IFC Supports Tech Startups in MENA

IFC is ramping up support for tech startups in the Middle East and North Africa with a $10 million investment in a new venture capital fund.

Managed by Dubai-based Wamda Capital, the vehicle will provide seed funding to up-and-coming IT firms in several countries, including Egypt, Lebanon, and Jordan.

That support is considered vital because tech startups, like most small businesses in the Middle East and North Africa (MENA), often struggle to access financing.

"In MENA, the IT sector is a potentially bountiful source of innovation and well-paying jobs,” says Deepak C Khanna, IFC’s country head of the United Arab Emirates. “But for tech startups to reach their potential, they need more support than they’re getting now.”

The project is the latest partnership between IFC and Wamda, one of MENA’s leading technology incubators. The firm, which has offices across the region, provides advice and financing to startups with the potential to grow quickly.

The company is led by Fadi Ghandour, the founder of logistics company Aramex and one of the region’s most prominent investors. Ghandour was in on the ground floor of the website Maktoob, which was sold to Yahoo! in 2009 for $165 million. That remains one of MENA’s biggest-ever tech deals.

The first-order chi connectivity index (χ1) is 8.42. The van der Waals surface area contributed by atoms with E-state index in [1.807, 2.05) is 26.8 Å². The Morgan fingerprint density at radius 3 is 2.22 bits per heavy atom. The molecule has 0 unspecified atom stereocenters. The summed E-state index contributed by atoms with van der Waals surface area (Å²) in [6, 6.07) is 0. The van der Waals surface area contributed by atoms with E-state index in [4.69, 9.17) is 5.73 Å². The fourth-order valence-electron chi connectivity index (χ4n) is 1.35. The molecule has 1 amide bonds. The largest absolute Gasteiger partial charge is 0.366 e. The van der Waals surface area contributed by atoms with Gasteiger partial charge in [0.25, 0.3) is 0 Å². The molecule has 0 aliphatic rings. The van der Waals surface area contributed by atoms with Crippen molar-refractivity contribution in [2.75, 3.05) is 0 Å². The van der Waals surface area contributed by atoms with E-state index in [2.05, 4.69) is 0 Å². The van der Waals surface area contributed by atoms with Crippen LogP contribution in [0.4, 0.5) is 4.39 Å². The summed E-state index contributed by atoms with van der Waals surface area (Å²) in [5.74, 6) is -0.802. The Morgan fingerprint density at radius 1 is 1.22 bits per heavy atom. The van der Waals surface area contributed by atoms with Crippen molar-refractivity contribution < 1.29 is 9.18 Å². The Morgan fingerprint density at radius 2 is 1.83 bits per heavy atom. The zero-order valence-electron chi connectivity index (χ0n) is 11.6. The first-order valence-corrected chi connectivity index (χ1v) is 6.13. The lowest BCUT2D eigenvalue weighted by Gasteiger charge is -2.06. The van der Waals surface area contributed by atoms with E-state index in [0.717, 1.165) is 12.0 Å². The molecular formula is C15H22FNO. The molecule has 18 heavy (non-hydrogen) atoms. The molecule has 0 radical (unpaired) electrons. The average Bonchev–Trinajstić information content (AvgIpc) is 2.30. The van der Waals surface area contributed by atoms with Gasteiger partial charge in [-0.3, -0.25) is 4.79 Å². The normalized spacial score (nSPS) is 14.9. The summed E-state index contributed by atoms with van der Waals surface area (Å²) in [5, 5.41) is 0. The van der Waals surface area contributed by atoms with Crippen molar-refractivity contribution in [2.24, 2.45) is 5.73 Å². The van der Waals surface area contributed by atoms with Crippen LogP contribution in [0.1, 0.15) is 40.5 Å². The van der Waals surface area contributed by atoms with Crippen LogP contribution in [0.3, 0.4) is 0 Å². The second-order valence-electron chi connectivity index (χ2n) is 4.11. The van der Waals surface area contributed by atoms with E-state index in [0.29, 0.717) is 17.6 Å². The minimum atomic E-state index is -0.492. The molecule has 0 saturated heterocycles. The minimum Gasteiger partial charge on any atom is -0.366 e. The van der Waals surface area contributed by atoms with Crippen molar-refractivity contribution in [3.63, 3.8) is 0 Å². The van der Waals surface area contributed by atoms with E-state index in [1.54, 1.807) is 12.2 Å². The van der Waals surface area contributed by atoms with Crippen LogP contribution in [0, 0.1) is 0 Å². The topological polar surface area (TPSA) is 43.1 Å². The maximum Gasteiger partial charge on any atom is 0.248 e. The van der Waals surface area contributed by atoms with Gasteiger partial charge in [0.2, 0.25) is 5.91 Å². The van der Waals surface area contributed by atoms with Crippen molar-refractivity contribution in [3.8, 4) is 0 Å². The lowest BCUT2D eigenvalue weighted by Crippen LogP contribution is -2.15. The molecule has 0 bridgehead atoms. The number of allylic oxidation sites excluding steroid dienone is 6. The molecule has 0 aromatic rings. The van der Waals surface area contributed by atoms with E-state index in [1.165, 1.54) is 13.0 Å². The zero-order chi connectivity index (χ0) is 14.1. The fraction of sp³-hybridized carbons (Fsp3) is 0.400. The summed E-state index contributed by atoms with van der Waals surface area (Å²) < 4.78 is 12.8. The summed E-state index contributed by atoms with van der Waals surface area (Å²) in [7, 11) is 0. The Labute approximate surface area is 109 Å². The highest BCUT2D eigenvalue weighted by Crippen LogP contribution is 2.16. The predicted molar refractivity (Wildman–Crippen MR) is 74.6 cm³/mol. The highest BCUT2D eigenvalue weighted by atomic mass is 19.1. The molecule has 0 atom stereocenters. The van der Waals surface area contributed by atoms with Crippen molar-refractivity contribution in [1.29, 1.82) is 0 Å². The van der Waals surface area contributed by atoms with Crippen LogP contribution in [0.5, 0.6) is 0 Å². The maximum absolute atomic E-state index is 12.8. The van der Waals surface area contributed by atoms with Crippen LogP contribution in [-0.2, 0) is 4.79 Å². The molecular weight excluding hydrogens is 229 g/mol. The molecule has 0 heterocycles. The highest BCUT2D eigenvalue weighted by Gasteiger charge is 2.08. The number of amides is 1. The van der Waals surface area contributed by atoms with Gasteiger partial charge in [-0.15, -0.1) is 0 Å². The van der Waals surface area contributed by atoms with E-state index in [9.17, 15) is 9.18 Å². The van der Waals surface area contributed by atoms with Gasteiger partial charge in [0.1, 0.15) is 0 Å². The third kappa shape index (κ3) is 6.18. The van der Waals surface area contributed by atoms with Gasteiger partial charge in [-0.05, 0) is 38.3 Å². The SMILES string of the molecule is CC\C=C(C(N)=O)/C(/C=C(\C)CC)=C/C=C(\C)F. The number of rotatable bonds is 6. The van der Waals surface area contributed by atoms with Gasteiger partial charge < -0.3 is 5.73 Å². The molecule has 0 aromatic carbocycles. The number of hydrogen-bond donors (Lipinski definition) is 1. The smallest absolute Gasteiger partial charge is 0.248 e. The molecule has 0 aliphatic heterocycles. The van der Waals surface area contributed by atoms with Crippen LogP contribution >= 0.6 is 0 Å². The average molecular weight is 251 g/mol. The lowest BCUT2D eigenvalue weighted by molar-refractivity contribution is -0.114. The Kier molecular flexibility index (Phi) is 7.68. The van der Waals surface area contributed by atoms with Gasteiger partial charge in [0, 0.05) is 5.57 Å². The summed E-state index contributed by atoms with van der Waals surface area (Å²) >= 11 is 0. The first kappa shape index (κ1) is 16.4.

“We believe MENA could produce the next Silicon Valley if entrepreneurs are given the right support to help them grow and expand," says Ghandour.

The fund has already raised $60 million and invested in four companies.  It’s aiming to raise up to $75 million and plans to support five to seven companies a year.

During the last decade, pockets of technological innovation have sprung up across MENA, giving birth to everything from smartphone apps, to video games, to websites. But firms still face a host of challenges, including securing loans, finding talent, and protecting their intellectual property.

To overcome these hurdles, regional governments and the business community need to come together to increase access to finance, support technical education programs, and modernize regulatory regimes, says Khanna.

"There’s no doubt the tech sector is trending upwards. With a little more support, we can help the industry flourish."